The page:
I have to be honest, I’m not a particularly festive person. Most holidays I’m doing the bare minimum to celebrate. Earth Day is no exception.

I’m not planting a tree. I’m not going to be basking in the sunshine. My festivity this year is writing this blog post on my patio (and that’s okay).

But I do love the Earth. In fact, I don’t know if I’ve ever not loved this planet. And I care about it, too! Today I want to take inventory of where my actions are meeting my affections for our shared home.

How am I doing?

About a year ago I started riding my bike to work. It’s been awesome. Living as a one-car couple has been fun but challenging. Some times I wish I still had a car of my own. But on a day like today it’s really satisfying knowing that I can keep an entire vehicle off the road by choosing a bike instead.

Not everyone can opt for a bike. But what about public transportation? Or car pooling? You might be surprised when you look at your options. I never thought I’d be car-free and biking 5 miles to work, but here I am!

 

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Reduce. Reuse. Recycle.

You have to admit the branding is phenomenal. The three-word saying is, too. My only critique (and I can’t take credit for this) is that we’ve taken a backwards approach to how we embrace it. We often think of recycling as the end-all, be-all. But I realize now that there’s something even better than recycling: reusing. And even better yet: reducing.

What’s better, recycling your waste, or reducing your waste to begin with? Or what if instead of recycling an old plastic container you can reuse it a few more times first? We could even reintroduce a fourth word, re-purpose. We’ve re-purposed some unwanted coffee mugs for herb plants in our small garden.

Thinking this way has led to the more practical steps taken in the past year for Kelsee and I. We now try to avoid one-time-use products, especially plastic. We also try to buy things in larger quantities to reduce the amount of packing that is involved. I intentionally started buying the peanut butter that comes in a glass jar because it means every time we finish the peanut butter, we have another storage container!

And yes, we started recycling this year, too.

Taking steps to care for our planet better can take many different forms, but one of the most surprising is by choosing what you put on your plate. Yes, the food that you eat has a price tag and also a price that is paid by Earth. A plant-based diet helps fight climate change and animal foods like beef are damaging the environment.

Eat more plants! We eat a plant-based diet and it’s been wonderful for our bodies and minds. It’s great to know an animal didn’t die to feed me. But knowing it also helps this planet that is our shared home is great, too.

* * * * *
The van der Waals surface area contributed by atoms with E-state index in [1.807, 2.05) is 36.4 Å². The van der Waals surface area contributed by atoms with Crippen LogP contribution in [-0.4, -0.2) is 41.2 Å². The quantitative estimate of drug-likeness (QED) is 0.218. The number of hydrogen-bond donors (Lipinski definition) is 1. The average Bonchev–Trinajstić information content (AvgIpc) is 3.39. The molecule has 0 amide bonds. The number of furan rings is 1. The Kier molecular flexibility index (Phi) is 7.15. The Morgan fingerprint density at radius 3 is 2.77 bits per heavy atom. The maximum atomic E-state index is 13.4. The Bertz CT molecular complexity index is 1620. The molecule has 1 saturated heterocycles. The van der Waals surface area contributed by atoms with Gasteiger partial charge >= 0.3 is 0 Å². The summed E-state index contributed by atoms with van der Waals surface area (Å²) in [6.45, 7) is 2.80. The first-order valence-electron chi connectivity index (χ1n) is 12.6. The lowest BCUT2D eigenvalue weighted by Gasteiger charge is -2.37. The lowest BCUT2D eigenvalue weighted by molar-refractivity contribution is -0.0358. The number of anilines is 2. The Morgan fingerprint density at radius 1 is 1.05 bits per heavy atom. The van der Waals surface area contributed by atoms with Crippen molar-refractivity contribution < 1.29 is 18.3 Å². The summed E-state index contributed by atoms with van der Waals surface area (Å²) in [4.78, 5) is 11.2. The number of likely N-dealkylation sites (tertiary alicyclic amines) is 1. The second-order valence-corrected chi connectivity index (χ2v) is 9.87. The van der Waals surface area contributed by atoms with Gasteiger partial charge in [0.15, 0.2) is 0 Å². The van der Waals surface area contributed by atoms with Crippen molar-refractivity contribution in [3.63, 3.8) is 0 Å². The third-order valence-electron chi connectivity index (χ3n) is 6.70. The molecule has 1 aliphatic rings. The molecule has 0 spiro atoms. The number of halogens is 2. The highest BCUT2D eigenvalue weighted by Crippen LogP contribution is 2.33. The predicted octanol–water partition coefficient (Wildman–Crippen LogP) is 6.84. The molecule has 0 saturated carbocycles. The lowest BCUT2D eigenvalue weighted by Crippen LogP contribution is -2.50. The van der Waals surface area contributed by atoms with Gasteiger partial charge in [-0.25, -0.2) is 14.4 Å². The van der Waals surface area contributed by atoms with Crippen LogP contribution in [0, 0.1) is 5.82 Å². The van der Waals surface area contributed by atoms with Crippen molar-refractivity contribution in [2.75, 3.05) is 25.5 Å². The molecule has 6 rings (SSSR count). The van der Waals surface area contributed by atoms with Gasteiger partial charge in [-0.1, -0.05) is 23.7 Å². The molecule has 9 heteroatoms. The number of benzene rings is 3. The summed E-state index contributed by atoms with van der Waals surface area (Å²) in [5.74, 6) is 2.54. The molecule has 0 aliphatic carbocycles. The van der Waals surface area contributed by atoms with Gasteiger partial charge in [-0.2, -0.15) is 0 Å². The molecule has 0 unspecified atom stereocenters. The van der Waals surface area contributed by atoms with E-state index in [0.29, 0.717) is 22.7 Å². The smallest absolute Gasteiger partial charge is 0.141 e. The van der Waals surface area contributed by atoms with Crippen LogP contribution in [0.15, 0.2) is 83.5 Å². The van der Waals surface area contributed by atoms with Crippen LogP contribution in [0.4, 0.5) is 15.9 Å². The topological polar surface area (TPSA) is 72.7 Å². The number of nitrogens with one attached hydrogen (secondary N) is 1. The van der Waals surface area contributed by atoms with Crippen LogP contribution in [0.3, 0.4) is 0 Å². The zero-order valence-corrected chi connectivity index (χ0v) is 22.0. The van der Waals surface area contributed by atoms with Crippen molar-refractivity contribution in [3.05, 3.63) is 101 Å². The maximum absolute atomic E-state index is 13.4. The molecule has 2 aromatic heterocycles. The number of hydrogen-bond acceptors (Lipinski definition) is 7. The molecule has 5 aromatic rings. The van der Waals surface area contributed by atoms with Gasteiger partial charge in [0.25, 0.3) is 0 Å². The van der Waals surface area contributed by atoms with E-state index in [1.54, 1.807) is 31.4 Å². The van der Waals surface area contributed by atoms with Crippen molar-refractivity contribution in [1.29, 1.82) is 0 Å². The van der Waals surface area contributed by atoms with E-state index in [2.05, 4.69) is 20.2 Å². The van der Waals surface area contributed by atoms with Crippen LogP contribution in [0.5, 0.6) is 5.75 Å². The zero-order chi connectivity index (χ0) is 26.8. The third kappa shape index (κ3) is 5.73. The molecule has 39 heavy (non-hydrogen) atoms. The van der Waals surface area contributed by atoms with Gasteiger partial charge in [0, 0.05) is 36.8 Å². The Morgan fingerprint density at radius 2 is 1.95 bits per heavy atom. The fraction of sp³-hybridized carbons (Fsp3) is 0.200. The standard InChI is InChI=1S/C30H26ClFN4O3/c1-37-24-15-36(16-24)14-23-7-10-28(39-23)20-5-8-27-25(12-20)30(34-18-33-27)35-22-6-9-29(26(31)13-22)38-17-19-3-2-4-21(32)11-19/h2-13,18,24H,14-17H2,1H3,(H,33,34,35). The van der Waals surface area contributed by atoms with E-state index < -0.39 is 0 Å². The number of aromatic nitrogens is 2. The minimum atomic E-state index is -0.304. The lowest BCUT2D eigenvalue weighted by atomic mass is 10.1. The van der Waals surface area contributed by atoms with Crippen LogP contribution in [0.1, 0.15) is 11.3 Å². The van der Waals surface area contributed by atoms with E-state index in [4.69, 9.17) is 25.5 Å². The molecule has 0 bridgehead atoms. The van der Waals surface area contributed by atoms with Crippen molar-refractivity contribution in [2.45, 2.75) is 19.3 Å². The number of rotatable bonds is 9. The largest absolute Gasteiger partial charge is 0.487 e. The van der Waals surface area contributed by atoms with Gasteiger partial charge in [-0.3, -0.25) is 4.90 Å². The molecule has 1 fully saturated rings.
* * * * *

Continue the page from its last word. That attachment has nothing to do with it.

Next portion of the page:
Beyond the kinds of food to eat, we also try to source our food well. We’re buzzing in anticipation for the farmers’ market season to start back up so we can get some local, organically grown food. And as unfun as it is to think about, I’ve also been faced with the facts that flying food from other countries isn’t quite the best thing for the Earth. avocado’s are becoming a bit more of a special occasion for me for this reason.

Yes, bananas and plenty of other foods come from across the nation or across the world, too. So let’s not respond with a, “well then why bother,” attitude and instead take interest in sourcing locally and helping people that are growing the foods in the patches of mother Earth we live in ourselves.

There’s plenty for me to improve on. We recycle a lot of stuff, but I’d really love to have less things to recycle! Less waste altogether. Finding other waste-minded people to share ideas with is a goal of mine. Here’s a start.

Tomorrow is also Earth Day

And so is the day after. It’s easy to lose track of the giant sphere zipping around the sun that we’re all riding through life together. But, until we are colonizing other places in this universe, we live every day on spaceship Earth. So another goal I have is to reflect on the Earth on more days than just the one that has a trending hashtag.

Don’t get me wrong, hashtags are good! This holiday is great for spreading awareness. So let’s be more aware together! But I think there’s a hurdle between awareness and action. It’s called apathy.

I feel like I’m recovering from apathy about a lot of things lately. The importance of my home and habitat is one of them. All these years I could have been doing better. There’s damage that I’ve already done. And thinking about how much there’s left to do to fix it can be daunting. It can seem like it never ends, and that I won’t be able to achieve a “perfect” state of being, so why bother trying?

But when I reflect on living these ideas out, I realize this: There is no perfect, there is only better.

So let’s do better.

 

From my mind to yours,

Quinn